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'We are deeply sorry': Yukon premier apologizes ahead of inquest

WHITEHORSE — Yukon's premier is apologizing ahead of an inquest into the deaths of four Indigenous women who were accessing services at the Whitehorse emergency shelter.

WHITEHORSE — Yukon's premier is apologizing ahead of an inquest into the deaths of four Indigenous women who were accessing services at the Whitehorse emergency shelter.

Ranj Pillai said governments have a responsibility to ensure the safety, well-being and dignity of everyone looking for help.

"The premature loss of life under any circumstance is unacceptable. Cassandra, Myranda, Josephine and Darla were seeking our help, and their lives still ended too soon. For this, we are deeply sorry," he said at a news conference Friday.

Cassandra Warville, Myranda Tizya-Charlie, Josephine Elizabeth Hagar and Darla Skookum died between January 2022 and April 2023 when the shelter was being run either by the government or a non-profit organization.

When chief coroner Heather Jones first announced the inquest in 2022 for Warville and Tizya-Charlie, she said the deaths where "found to be the result of toxic illicit drugs." 

The cause of deaths for the other two women have not been released. 

The territory has been hit particularly hard by toxic drugs. In 2022, Yukon led the country in the per-capita rate of illicit drug-related deaths.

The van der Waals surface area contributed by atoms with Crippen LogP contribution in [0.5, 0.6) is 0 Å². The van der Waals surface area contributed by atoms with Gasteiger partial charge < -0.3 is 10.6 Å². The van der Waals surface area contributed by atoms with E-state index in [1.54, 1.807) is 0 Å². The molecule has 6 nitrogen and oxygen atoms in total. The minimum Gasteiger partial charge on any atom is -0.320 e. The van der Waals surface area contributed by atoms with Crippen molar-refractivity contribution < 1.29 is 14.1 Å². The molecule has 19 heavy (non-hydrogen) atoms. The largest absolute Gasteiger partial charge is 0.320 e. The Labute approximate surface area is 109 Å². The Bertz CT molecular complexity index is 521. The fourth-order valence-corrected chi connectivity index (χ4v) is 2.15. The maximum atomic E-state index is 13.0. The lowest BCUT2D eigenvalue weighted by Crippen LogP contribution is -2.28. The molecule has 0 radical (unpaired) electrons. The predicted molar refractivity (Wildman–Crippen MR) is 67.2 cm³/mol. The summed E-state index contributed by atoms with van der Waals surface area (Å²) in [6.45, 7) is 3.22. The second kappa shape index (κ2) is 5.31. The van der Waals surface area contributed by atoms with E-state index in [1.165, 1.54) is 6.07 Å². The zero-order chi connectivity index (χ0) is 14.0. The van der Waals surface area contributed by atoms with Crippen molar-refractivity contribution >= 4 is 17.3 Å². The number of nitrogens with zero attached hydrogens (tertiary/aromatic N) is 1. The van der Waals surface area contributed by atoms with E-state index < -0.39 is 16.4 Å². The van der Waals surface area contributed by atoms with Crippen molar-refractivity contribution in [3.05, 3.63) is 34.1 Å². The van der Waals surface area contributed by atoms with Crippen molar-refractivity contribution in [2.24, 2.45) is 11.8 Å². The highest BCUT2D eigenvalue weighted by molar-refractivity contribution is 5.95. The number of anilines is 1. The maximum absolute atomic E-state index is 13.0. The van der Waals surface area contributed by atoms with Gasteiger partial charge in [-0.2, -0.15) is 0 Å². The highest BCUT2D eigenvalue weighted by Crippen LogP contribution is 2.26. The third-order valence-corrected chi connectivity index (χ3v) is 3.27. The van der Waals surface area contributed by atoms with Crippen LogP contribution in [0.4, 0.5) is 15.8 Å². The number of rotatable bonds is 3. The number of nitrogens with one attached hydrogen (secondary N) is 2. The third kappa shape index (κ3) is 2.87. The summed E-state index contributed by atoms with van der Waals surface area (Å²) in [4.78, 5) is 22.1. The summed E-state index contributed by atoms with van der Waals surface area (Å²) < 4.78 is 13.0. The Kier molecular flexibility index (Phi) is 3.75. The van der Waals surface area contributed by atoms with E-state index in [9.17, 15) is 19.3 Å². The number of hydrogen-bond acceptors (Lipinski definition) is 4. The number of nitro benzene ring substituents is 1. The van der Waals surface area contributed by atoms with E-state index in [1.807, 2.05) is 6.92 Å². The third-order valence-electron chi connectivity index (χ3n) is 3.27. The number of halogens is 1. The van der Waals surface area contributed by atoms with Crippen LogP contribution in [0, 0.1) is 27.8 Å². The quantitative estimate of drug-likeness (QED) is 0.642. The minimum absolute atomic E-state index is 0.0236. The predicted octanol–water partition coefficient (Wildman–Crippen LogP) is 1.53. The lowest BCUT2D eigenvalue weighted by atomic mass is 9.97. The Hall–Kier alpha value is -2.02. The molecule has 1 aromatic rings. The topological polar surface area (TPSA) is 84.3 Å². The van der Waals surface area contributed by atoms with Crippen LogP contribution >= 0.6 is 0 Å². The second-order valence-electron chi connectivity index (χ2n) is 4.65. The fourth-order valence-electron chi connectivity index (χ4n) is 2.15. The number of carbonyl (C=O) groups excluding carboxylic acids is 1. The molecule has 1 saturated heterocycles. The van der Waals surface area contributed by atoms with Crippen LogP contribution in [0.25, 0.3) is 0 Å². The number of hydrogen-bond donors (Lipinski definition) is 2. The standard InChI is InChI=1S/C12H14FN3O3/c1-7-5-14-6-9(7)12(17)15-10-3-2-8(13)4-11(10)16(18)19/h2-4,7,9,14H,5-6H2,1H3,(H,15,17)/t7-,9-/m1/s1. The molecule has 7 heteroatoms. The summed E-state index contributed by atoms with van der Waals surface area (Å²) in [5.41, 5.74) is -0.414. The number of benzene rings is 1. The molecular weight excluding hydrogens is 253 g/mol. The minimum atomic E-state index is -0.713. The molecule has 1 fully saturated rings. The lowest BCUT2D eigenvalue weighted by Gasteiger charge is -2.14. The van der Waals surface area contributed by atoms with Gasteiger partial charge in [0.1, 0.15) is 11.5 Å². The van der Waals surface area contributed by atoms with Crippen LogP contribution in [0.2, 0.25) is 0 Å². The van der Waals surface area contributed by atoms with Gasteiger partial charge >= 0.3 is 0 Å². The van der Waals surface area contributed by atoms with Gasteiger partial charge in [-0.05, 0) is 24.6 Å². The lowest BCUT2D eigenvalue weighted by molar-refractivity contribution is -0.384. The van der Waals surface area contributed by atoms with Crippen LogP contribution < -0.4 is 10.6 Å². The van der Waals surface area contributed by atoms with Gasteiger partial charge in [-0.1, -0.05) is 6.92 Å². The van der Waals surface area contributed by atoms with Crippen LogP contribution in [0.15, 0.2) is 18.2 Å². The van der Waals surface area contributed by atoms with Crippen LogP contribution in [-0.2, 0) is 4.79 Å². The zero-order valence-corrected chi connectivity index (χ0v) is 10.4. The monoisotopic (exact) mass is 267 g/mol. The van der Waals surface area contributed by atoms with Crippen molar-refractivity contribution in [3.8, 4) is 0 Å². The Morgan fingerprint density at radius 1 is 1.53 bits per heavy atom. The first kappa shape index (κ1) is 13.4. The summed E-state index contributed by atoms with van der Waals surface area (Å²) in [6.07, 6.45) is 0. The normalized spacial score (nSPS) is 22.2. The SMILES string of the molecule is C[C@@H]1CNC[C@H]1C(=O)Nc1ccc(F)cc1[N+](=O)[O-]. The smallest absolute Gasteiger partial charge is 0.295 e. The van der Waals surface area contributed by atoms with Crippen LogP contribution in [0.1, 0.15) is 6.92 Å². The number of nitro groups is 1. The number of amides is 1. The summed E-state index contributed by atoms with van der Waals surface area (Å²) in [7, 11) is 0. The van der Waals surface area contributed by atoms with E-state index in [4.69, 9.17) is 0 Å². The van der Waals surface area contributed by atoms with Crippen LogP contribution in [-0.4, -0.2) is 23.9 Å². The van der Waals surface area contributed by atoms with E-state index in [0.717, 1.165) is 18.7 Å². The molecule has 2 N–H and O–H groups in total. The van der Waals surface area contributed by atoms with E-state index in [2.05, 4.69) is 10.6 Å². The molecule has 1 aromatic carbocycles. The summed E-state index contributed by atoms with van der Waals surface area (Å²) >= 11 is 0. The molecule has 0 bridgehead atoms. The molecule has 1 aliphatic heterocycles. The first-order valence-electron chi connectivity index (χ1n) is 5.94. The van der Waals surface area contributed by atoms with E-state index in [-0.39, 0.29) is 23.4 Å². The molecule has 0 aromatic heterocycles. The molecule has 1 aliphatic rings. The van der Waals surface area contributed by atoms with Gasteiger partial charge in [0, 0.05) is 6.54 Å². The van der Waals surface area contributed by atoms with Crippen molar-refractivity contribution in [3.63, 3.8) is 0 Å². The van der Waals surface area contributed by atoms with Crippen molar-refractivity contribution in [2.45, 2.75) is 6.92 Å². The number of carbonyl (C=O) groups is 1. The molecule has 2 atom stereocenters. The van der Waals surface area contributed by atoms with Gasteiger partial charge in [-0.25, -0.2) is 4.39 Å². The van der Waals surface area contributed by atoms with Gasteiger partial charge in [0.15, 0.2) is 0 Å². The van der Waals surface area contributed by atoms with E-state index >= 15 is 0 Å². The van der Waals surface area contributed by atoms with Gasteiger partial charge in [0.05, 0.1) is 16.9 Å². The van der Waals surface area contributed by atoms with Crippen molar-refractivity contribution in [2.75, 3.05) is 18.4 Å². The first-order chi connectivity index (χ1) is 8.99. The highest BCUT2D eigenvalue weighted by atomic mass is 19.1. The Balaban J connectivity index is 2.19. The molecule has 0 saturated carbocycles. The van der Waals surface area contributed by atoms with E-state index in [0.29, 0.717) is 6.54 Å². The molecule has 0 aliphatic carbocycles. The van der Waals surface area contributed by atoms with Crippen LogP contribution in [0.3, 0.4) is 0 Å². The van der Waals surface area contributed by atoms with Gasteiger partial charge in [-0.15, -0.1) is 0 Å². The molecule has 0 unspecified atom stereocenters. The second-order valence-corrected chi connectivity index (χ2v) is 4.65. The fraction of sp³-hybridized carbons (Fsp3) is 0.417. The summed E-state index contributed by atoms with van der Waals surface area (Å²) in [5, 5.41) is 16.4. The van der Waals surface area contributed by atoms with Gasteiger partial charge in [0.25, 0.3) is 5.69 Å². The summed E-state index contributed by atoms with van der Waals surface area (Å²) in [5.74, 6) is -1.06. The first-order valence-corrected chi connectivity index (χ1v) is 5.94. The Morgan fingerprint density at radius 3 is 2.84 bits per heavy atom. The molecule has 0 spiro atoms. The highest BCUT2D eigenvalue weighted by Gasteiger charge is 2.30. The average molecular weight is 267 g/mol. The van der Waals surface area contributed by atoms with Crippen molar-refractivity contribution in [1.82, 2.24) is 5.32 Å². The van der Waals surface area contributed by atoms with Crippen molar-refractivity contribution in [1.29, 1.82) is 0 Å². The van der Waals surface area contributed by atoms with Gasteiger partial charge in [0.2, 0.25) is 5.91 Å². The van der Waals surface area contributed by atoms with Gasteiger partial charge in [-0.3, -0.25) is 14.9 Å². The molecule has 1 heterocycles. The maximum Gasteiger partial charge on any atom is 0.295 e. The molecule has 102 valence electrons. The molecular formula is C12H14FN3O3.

The territorial government operated the shelter from 2019 until 2022 when the non-profit, Connective, and the Council of Yukon First Nations took over operations. 

A report published in 2023 found the shelter is meeting people's basic needs but pointed out a number of concerns including that some women, in particular, are not accessing the shelter due to concerns related to safety.

Deputy premier Jeanie McLean said at the news conference on Friday that the government is providing funding for community members to travel to Whitehorse to be with the families during the inquest.

There will be increased access to counselling, she said. 

McLean said the way the women died was "neither dignified nor just," and while the inquest will be focused on Whitehorse, the issues are not specific to the city.

"We see vulnerable people, vulnerable women, vulnerable Indigenous people, die from drug poisoning, from suicide, from the impacts of colonization every day across Canada," she said. 

Coroner's inquests do not place blame, but juries are given the chance to provide recommendations for how to prevent similar deaths in the future.

Pillai acknowledged that many people want to have conversations, beyond the scope of the inquest, about the systemic forces at play in the women's deaths.

"Many people want to focus on a bigger conversation because we know that we've lost a lot of Yukoners in the last number of years. We know that we've lost a lot of Canadians," he said.

"We know that people have passed on throughout this country because of what's happening with a toxic drug supply, more than we've ever seen, and the impacts of that."

Pillai, a former college instructor who had one of the women as a student, said he is committed to put recommendations from the inquest into action.

"I think it's fair to say we have to understand how substantial they are, but we're ready to work with the report that comes our way," he said.

"It's the right thing to do." 

The inquest is expected to last a few weeks. 

This report by The Canadian Press was first published April 5, 2024. 

The Canadian Press